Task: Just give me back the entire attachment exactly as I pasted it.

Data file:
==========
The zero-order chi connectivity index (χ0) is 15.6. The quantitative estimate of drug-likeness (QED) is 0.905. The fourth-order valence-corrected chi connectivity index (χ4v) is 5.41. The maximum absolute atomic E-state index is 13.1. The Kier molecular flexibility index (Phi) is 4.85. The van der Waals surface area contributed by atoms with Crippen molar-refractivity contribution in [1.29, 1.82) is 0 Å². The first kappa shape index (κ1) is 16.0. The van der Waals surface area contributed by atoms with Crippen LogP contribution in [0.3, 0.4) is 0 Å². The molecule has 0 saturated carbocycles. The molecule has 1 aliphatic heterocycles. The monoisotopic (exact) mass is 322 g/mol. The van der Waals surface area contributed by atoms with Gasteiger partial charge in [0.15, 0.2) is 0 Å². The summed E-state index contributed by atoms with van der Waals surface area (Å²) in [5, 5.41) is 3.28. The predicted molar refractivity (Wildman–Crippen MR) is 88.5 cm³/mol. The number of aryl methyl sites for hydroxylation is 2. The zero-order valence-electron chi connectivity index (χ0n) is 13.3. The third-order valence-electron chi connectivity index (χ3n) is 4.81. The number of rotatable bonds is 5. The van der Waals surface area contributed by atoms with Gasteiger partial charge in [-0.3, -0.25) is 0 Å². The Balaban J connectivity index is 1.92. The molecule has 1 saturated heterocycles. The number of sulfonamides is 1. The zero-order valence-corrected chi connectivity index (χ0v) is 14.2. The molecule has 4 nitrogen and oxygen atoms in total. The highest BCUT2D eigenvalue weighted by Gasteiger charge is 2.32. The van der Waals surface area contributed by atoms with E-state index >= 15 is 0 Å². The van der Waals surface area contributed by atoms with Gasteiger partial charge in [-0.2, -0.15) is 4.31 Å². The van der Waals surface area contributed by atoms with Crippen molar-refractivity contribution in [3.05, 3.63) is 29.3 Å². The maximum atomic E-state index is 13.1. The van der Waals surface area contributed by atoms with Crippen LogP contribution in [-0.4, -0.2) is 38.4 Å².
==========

The zero-order chi connectivity index (χ0) is 15.6. The quantitative estimate of drug-likeness (QED) is 0.905. The fourth-order valence-corrected chi connectivity index (χ4v) is 5.41. The maximum absolute atomic E-state index is 13.1. The Kier molecular flexibility index (Phi) is 4.85. The van der Waals surface area contributed by atoms with Crippen molar-refractivity contribution in [1.29, 1.82) is 0 Å². The first kappa shape index (κ1) is 16.0. The van der Waals surface area contributed by atoms with Crippen LogP contribution in [0.3, 0.4) is 0 Å². The molecule has 0 saturated carbocycles. The molecule has 1 aliphatic heterocycles. The monoisotopic (exact) mass is 322 g/mol. The van der Waals surface area contributed by atoms with Gasteiger partial charge in [0.15, 0.2) is 0 Å². The summed E-state index contributed by atoms with van der Waals surface area (Å²) in [5, 5.41) is 3.28. The predicted molar refractivity (Wildman–Crippen MR) is 88.5 cm³/mol. The number of aryl methyl sites for hydroxylation is 2. The zero-order valence-electron chi connectivity index (χ0n) is 13.3. The third-order valence-electron chi connectivity index (χ3n) is 4.81. The number of rotatable bonds is 5. The van der Waals surface area contributed by atoms with Gasteiger partial charge in [-0.3, -0.25) is 0 Å². The Balaban J connectivity index is 1.92. The molecule has 1 saturated heterocycles. The number of sulfonamides is 1. The zero-order valence-corrected chi connectivity index (χ0v) is 14.2. The molecule has 4 nitrogen and oxygen atoms in total. The highest BCUT2D eigenvalue weighted by Gasteiger charge is 2.32. The van der Waals surface area contributed by atoms with E-state index >= 15 is 0 Å². The van der Waals surface area contributed by atoms with Gasteiger partial charge in [-0.2, -0.15) is 4.31 Å². The van der Waals surface area contributed by atoms with Crippen molar-refractivity contribution in [3.05, 3.63) is 29.3 Å². The maximum atomic E-state index is 13.1. The van der Waals surface area contributed by atoms with Crippen LogP contribution in [-0.4, -0.2) is 38.4 Å².